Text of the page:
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Everything You Ever Cared to Know About Cavities

By summer on October 06, 2013


Cavities are the direct result of your tooth decaying. When your teeth decay, it is the destruction of the structure of your tooth. It can affect not only the enamel, but also the dentin. It occurs when you consume foods that have carbohydrates in them. Bacteria that live inside of your mouth will work to digest all of these foods and turn them into acid. Acid, bacteria, saliva and food particles work together to create plaque, which clings onto your teeth. All of the acids contained in plaque will dissolve your tooths enamel, which creates holes in your teeth.

Cavities: Who Gets Them?

Many people are under the assumption that cavities only affect children, but as you grow older, cavities pose a problem for adults as well. Receding gums, which are often affiliated with an increased likelihood of gingivitis, can cause your roots to become exposed to plaque. Sugary foods make just about anyone prone to the production of cavities.

For some people, they will end up with decay surrounding the edge of their fillings. Many older adults will lack all of the benefits that fluoride provides for them, as well as preventative care as they grow up. As a result, they end up with a number of fillings as they age. Over the course of time, these fillings will end up weakening and fracturing, which allows all of the bacteria to accumulate inside of the crevices and cause decay in your teeth.

Determining If You Have a Cavity or Not

When you go to the dentist for a regular checkup, the dentist will look to see if you have any cavities. Your tooths surface should feel soft when the dentist uses an instrument to probe it. An x-ray will help to show any cavities that are between your teeth before they can be seen by the naked eye. In an advanced stage of decay, you may suffer from a toothache, especially after you consume a hot, sweet or cold drink or food. Other common signs of decay are that of holes in the teeth or pits that are visible to the naked eye.

Treating Cavities: What Can You Do?

Numerous options are available for treating cavities, but they are all based upon how severe the tooth decay is. If it is not that severe, the portion of the tooth that is decayed can be removed with a drill and replaced with a filling that is composed of gold, silver, composite or porcelain. All of the materials used to make fillings are considered to be safe. Allergies to the silver materials are considered as rare as an allergy to any of the other restorative materials used to treat cavities.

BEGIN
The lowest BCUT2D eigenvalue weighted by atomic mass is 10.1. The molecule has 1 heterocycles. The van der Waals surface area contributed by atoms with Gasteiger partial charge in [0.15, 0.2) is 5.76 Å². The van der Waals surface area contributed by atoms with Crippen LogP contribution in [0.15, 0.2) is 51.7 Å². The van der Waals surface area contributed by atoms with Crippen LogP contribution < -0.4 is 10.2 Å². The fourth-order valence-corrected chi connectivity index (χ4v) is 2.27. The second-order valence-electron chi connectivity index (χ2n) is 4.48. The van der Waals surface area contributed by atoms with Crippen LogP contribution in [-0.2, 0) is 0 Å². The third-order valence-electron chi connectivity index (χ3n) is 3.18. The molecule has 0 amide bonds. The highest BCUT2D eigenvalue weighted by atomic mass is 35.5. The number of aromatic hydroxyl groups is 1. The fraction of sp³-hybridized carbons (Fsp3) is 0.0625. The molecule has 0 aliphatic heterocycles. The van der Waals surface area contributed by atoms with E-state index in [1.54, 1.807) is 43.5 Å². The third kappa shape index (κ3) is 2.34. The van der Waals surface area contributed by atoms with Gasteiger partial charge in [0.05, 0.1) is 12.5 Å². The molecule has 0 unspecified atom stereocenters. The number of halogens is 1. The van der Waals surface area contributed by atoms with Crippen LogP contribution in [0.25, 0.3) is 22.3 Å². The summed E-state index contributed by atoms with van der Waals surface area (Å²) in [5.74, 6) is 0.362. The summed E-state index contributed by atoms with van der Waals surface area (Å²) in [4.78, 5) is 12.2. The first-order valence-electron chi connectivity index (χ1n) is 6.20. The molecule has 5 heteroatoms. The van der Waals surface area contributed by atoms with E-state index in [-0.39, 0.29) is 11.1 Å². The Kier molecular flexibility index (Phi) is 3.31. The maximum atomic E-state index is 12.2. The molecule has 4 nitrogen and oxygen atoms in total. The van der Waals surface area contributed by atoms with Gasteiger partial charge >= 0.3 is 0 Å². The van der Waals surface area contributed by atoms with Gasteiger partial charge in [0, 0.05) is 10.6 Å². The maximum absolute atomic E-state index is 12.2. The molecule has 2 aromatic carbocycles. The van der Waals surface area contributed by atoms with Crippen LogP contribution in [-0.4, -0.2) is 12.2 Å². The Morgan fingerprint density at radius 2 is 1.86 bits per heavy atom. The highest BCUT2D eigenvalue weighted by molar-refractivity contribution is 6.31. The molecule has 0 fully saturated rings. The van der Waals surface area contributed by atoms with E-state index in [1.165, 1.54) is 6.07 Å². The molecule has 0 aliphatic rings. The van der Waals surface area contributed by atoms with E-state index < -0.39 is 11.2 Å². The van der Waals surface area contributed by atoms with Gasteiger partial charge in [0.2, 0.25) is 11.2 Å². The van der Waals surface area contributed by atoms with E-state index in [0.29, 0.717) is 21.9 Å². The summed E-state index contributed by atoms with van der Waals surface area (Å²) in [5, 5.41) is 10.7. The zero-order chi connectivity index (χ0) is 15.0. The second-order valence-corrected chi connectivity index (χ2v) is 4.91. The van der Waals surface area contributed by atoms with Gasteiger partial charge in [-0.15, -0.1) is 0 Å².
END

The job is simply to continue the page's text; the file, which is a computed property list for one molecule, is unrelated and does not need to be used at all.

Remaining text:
If the decay is too severe and there is not enough of the tooth structure that remains, crowns can be used to help correct the problem. For those who need a crown, the weakened area of your tooth will need to be removed and repaired before the crown is fitted atop the remaining portion of your tooth. Crowns can be made from a porcelain, gold or porcelain fused to metal.

When the decay causes your pulp or nerve endings to die, you will need to have a root canal performed. During the procedure, the central part of your tooth is removed along with any portions of the tooth that are decayed. Your roots are then filled with a sealant. If needed, you can have a crown placed atop your tooth that is filled.

A number of new treatments for cavities are being developed. One of these techniques is the use of fluorescent light to help detect any cavities that are developing before they can be detected with an exam or x-ray. In many instances, if the cavity can be detected from an early stage, the process for decay can be reversed or stopped entirely. Researchers are also trying to develop a smart filling that will help to prevent any decay by releasing fluoride over the course of time around your fillings and any surrounding teeth. The goal is to try to keep your mouth as healthy as it can be for years to come.

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